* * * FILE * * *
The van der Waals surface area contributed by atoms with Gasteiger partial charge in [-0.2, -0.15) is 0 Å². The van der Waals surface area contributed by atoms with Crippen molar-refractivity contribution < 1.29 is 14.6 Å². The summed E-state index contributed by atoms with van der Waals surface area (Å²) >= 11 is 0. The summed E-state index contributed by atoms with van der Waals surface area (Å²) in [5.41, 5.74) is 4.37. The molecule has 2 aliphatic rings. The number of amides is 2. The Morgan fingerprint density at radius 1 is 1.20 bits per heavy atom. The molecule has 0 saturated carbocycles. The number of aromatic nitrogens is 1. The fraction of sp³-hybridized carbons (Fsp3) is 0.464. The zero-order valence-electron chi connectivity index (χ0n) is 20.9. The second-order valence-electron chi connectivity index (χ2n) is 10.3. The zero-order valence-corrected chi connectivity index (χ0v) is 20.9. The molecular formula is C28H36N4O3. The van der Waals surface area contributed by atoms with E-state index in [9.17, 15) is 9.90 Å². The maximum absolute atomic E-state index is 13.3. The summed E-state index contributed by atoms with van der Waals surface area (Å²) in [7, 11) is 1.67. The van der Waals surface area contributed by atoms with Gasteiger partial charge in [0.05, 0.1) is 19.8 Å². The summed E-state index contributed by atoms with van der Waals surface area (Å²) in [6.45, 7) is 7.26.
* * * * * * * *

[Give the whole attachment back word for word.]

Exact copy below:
The van der Waals surface area contributed by atoms with Gasteiger partial charge in [-0.2, -0.15) is 0 Å². The van der Waals surface area contributed by atoms with Crippen molar-refractivity contribution < 1.29 is 14.6 Å². The summed E-state index contributed by atoms with van der Waals surface area (Å²) >= 11 is 0. The summed E-state index contributed by atoms with van der Waals surface area (Å²) in [5.41, 5.74) is 4.37. The molecule has 2 aliphatic rings. The number of amides is 2. The Morgan fingerprint density at radius 1 is 1.20 bits per heavy atom. The molecule has 0 saturated carbocycles. The number of aromatic nitrogens is 1. The fraction of sp³-hybridized carbons (Fsp3) is 0.464. The zero-order valence-electron chi connectivity index (χ0n) is 20.9. The second-order valence-electron chi connectivity index (χ2n) is 10.3. The zero-order valence-corrected chi connectivity index (χ0v) is 20.9. The molecular formula is C28H36N4O3. The van der Waals surface area contributed by atoms with E-state index in [9.17, 15) is 9.90 Å². The maximum absolute atomic E-state index is 13.3. The summed E-state index contributed by atoms with van der Waals surface area (Å²) in [7, 11) is 1.67. The van der Waals surface area contributed by atoms with Gasteiger partial charge in [0.05, 0.1) is 19.8 Å². The summed E-state index contributed by atoms with van der Waals surface area (Å²) in [6.45, 7) is 7.26.